First, squeeze as much milk out of the okara as you can. I use a square of cloth cut from an old sheet for this purpose. The okara shouldn't be wet; it should hold its shape in a clump when released from the cloth, so that it can be broken apart like this:

Spread it out flat on a baking pan. A silicone mat is your friend here:

Bake it at 225F for about half an hour, then scrape it up and crumble it with a spatula:

Put it back into the oven, and cook for another half hour or so. The timing will vary, depending on the composition of your okara and its initial wetness. My okara is spiked with oatmeal and dates and smells scrumptious as it cooks. When it's dry, take it out of the oven and let it cool. You can also turn off the oven with the okara still in it, and let it cool and continue to dry inside. It has to be very dry:

I store it in a container in the refrigerator or freezer at this point until I have accumulated enough to make getting out the food processor worthwhile. One batch (1 1/2 cups wet) okara will yield approximately half a cup of the dried. Process the okara crumbles very finely:

Dried okara looks good, it tastes good, it's a good thing! What can you do with it?

Well, what about subbing part of the flour in crepes? I've now made this two days in a row (a new batch every day) and the okara adds a nutty, sweet touch to an already superb recipe. These crepes are more delicate than the originals, and brown faster, but I think they're lovely. Here's the recipe, adapted from the one in Vegan Brunch.

Okara crepes
makes 3 crepes

3/4 cup soymilk
2 tbsp water
3 tbsp all purpose flour
3 tbsp dried okara
2 tbsp chickpea flour
1 1/2 tsp cornstarch
pinch salt

Place all of the ingredients into a Magic Bullet or blender and mix for about 30 seconds, until well blended. The batter should have the texture of a very fine pancake batter, easily pourable. Refrigerate the mix while you make your filling.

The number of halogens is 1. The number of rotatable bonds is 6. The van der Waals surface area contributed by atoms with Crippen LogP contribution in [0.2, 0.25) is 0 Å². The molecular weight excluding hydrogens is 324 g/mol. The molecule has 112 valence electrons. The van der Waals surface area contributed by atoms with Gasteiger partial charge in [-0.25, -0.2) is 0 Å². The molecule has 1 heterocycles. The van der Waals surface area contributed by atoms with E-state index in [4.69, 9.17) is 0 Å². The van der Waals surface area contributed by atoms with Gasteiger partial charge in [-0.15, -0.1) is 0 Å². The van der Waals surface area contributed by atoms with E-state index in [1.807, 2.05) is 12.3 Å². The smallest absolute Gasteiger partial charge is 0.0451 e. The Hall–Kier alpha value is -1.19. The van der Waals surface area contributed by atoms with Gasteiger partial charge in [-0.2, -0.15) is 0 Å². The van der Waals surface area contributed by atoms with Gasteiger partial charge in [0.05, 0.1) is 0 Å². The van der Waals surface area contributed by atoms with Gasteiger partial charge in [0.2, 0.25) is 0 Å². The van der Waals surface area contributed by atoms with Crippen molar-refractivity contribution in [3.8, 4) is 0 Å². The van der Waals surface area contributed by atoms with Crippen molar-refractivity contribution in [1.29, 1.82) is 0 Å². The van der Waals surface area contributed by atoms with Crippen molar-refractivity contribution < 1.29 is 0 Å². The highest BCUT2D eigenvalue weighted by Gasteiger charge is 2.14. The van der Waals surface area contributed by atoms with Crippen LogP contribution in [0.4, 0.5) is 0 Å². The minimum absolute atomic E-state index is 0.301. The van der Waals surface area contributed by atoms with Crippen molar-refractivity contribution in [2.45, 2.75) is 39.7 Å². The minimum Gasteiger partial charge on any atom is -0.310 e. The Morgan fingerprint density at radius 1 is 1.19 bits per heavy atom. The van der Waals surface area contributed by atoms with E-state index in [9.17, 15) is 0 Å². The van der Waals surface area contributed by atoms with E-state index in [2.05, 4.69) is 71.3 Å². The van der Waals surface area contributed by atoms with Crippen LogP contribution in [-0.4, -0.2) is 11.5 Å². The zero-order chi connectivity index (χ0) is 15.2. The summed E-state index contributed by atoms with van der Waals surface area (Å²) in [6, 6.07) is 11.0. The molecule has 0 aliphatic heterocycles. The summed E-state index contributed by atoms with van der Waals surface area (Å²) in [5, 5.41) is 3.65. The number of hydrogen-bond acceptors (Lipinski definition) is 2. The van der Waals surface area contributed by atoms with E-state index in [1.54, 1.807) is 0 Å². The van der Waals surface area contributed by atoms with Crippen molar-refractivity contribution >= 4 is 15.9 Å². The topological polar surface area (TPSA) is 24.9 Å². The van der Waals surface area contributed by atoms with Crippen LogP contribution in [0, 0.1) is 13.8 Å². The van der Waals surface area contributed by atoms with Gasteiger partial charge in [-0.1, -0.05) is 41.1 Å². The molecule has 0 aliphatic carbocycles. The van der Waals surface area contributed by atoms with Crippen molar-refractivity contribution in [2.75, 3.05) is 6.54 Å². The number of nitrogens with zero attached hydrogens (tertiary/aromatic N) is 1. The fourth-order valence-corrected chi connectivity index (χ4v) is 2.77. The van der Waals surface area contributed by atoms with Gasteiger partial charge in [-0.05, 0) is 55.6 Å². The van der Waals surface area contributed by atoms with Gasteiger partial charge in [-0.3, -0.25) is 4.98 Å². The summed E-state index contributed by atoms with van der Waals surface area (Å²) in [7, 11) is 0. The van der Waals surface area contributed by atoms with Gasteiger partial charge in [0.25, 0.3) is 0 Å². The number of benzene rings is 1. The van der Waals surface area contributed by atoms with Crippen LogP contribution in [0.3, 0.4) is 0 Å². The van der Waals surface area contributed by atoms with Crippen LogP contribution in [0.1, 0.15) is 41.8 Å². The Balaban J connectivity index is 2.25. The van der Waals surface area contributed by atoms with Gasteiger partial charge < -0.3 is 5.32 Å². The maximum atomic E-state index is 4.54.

My filling was crimini mushrooms fried with chopped onion; I sprinkled this with a little flour, added some of the tofu broth from the Betta feta and simmered until a thick sauce formed. Some asparagus pan fried in Earth Balance completed the dish.

Now heat a non-stick skillet over medium heat, spray on a little canola oil, and pour 1/3 cup of the batter into the pan. Tilt the pan around a bit to spread the batter out (if you have to use a spoon for this your batter is too thick). Cook for about 2 minutes on one side, until the top of the crepe looks dry, then carefully loosen the edges and flip the crepe. Cook another 30 seconds on the other side. Set the crepe aside on a plate and cook the others the same way.

These were served with a topping of Veganaise sprinkled with chopped cucumber, radishes, and chives. A delicious meal, and fairly quick to put together too!

Monday, May 10, 2010

Betta feta

Today I want to highlight a recipe from a book that I don't feature enough here, Joanne Stepaniak's The Uncheese Cookbook. I own both it and Vegan Vittles, and this is one recipe that has intrigued me for a long time, though I'd never tried it. How can these ingredients possibly come out tasting even remotely like feta cheese? I mean, tahini? But, actually, they do! Not exactly, and the texture is different, but it's pretty close, full of tart, salty flavour, and very delicious!

What spurred me on to this experiment? Greek night for Mother's day. Each member of our family brought something. I brought dolmades (I'm flattered to report that my recent post on dolmades was the inspiration for Greek night), Douglas made wonderful lemon-roasted potatoes, and Diane made a Greek salad and Something Else of Which We Will Not Speak in this sacred vegan space. Anyway, I was feeling a little sorry for myself apropos of the Greek salad, because although Diane considerately had feta cheese on the side, it was still there, and say what you will, Greek salad isn't Greek salad without some kind of feta-like substance. So, the day before, thinking I had little to lose, I tried this recipe:

Betta feta
from The Uncheese Cookbook, by Joanne Stepaniak

1 lb regular tofu (I recommend extra-firm), cut or crumbled into 1/4-1/2 inch cubes
2 cups water
2 tbsp All-season blend (recipe follows)

1/4 cup red wine vinegar
1/4 cup water
2 tbsp tahini
2 tbsp fresh lemon juice
1 tsp salt
1 tsp dried basil leaves
1 tsp dried oregano
1/2 tsp garlic granules

Place the tofu cubes, the 2 cups of water and the All-season blend in a saucepan. Bring to a boil, reduce the heat to medium, and simmer uncovered for 20 minutes, stirring occasionally. Drain and place in a bowl.